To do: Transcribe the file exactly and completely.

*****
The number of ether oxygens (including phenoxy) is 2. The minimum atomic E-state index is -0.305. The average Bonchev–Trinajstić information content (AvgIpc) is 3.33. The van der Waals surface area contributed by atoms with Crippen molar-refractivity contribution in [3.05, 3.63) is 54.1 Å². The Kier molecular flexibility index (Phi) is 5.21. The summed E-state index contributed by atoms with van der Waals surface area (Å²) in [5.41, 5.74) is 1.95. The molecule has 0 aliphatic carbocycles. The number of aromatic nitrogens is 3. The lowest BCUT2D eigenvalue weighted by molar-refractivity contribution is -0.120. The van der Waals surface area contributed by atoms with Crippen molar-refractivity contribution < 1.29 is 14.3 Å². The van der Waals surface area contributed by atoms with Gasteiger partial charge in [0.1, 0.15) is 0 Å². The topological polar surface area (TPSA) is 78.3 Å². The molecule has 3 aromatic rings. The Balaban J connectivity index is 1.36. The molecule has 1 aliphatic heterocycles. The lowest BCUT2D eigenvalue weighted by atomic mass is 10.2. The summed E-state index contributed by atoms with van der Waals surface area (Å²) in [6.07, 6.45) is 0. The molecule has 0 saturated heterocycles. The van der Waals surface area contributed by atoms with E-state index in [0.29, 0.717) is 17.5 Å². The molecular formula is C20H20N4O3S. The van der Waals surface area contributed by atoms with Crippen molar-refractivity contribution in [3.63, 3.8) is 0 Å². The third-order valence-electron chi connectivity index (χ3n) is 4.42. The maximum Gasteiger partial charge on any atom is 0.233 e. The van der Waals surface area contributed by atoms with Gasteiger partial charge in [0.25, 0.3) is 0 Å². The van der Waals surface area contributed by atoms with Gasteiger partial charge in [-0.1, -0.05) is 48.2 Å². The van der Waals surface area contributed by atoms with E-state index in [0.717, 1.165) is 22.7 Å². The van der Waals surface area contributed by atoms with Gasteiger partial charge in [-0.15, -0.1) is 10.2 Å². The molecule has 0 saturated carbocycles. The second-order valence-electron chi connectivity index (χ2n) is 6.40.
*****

The number of ether oxygens (including phenoxy) is 2. The minimum atomic E-state index is -0.305. The average Bonchev–Trinajstić information content (AvgIpc) is 3.33. The van der Waals surface area contributed by atoms with Crippen molar-refractivity contribution in [3.05, 3.63) is 54.1 Å². The Kier molecular flexibility index (Phi) is 5.21. The summed E-state index contributed by atoms with van der Waals surface area (Å²) in [5.41, 5.74) is 1.95. The molecule has 0 aliphatic carbocycles. The number of aromatic nitrogens is 3. The lowest BCUT2D eigenvalue weighted by molar-refractivity contribution is -0.120. The van der Waals surface area contributed by atoms with Crippen molar-refractivity contribution < 1.29 is 14.3 Å². The van der Waals surface area contributed by atoms with Gasteiger partial charge in [0.1, 0.15) is 0 Å². The topological polar surface area (TPSA) is 78.3 Å². The molecule has 3 aromatic rings. The Balaban J connectivity index is 1.36. The molecule has 1 aliphatic heterocycles. The lowest BCUT2D eigenvalue weighted by atomic mass is 10.2. The summed E-state index contributed by atoms with van der Waals surface area (Å²) in [6.07, 6.45) is 0. The molecule has 0 saturated heterocycles. The van der Waals surface area contributed by atoms with E-state index in [0.29, 0.717) is 17.5 Å². The molecular formula is C20H20N4O3S. The van der Waals surface area contributed by atoms with Crippen molar-refractivity contribution in [3.63, 3.8) is 0 Å². The third-order valence-electron chi connectivity index (χ3n) is 4.42. The maximum Gasteiger partial charge on any atom is 0.233 e. The van der Waals surface area contributed by atoms with Gasteiger partial charge in [0.25, 0.3) is 0 Å². The van der Waals surface area contributed by atoms with Gasteiger partial charge in [-0.1, -0.05) is 48.2 Å². The van der Waals surface area contributed by atoms with E-state index in [0.717, 1.165) is 22.7 Å². The van der Waals surface area contributed by atoms with Gasteiger partial charge in [-0.15, -0.1) is 10.2 Å². The molecule has 0 saturated carbocycles. The second-order valence-electron chi connectivity index (χ2n) is 6.40.